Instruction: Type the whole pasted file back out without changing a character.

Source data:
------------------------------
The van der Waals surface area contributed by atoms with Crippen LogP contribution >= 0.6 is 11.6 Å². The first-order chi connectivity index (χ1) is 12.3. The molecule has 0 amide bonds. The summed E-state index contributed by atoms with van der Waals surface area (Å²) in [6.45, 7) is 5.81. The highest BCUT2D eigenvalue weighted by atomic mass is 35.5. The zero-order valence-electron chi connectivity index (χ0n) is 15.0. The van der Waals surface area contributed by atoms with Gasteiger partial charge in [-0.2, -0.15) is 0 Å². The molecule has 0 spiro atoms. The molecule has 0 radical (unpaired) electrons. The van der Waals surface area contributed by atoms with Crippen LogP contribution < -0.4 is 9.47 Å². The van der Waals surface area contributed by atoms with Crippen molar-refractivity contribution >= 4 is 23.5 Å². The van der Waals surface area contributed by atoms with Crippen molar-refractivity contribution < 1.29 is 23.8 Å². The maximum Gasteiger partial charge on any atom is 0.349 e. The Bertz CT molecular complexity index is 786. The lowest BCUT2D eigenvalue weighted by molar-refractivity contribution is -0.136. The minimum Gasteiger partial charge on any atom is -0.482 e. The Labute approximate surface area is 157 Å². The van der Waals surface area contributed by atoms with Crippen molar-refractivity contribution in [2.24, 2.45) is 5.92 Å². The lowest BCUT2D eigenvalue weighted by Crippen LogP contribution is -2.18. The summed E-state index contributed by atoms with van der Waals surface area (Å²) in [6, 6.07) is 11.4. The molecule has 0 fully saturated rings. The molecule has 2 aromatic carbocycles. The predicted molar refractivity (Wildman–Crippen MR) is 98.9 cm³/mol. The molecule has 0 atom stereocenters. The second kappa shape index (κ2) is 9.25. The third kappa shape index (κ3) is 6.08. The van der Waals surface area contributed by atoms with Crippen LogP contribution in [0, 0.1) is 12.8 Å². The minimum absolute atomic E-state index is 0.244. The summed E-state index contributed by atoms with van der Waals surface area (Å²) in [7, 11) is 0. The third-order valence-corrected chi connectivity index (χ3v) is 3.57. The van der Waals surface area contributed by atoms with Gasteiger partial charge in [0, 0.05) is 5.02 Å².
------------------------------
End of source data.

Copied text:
The van der Waals surface area contributed by atoms with Crippen LogP contribution >= 0.6 is 11.6 Å². The first-order chi connectivity index (χ1) is 12.3. The molecule has 0 amide bonds. The summed E-state index contributed by atoms with van der Waals surface area (Å²) in [6.45, 7) is 5.81. The highest BCUT2D eigenvalue weighted by atomic mass is 35.5. The zero-order valence-electron chi connectivity index (χ0n) is 15.0. The van der Waals surface area contributed by atoms with Gasteiger partial charge in [-0.2, -0.15) is 0 Å². The molecule has 0 spiro atoms. The molecule has 0 radical (unpaired) electrons. The van der Waals surface area contributed by atoms with Crippen LogP contribution < -0.4 is 9.47 Å². The van der Waals surface area contributed by atoms with Crippen molar-refractivity contribution >= 4 is 23.5 Å². The van der Waals surface area contributed by atoms with Crippen molar-refractivity contribution < 1.29 is 23.8 Å². The maximum Gasteiger partial charge on any atom is 0.349 e. The Bertz CT molecular complexity index is 786. The lowest BCUT2D eigenvalue weighted by molar-refractivity contribution is -0.136. The minimum Gasteiger partial charge on any atom is -0.482 e. The Labute approximate surface area is 157 Å². The van der Waals surface area contributed by atoms with Crippen molar-refractivity contribution in [2.24, 2.45) is 5.92 Å². The lowest BCUT2D eigenvalue weighted by Crippen LogP contribution is -2.18. The summed E-state index contributed by atoms with van der Waals surface area (Å²) in [6, 6.07) is 11.4. The molecule has 0 fully saturated rings. The molecule has 2 aromatic carbocycles. The predicted molar refractivity (Wildman–Crippen MR) is 98.9 cm³/mol. The molecule has 0 atom stereocenters. The second kappa shape index (κ2) is 9.25. The third kappa shape index (κ3) is 6.08. The van der Waals surface area contributed by atoms with Crippen LogP contribution in [0, 0.1) is 12.8 Å². The minimum absolute atomic E-state index is 0.244. The summed E-state index contributed by atoms with van der Waals surface area (Å²) in [7, 11) is 0. The third-order valence-corrected chi connectivity index (χ3v) is 3.57. The van der Waals surface area contributed by atoms with Gasteiger partial charge in [0, 0.05) is 5.02 Å².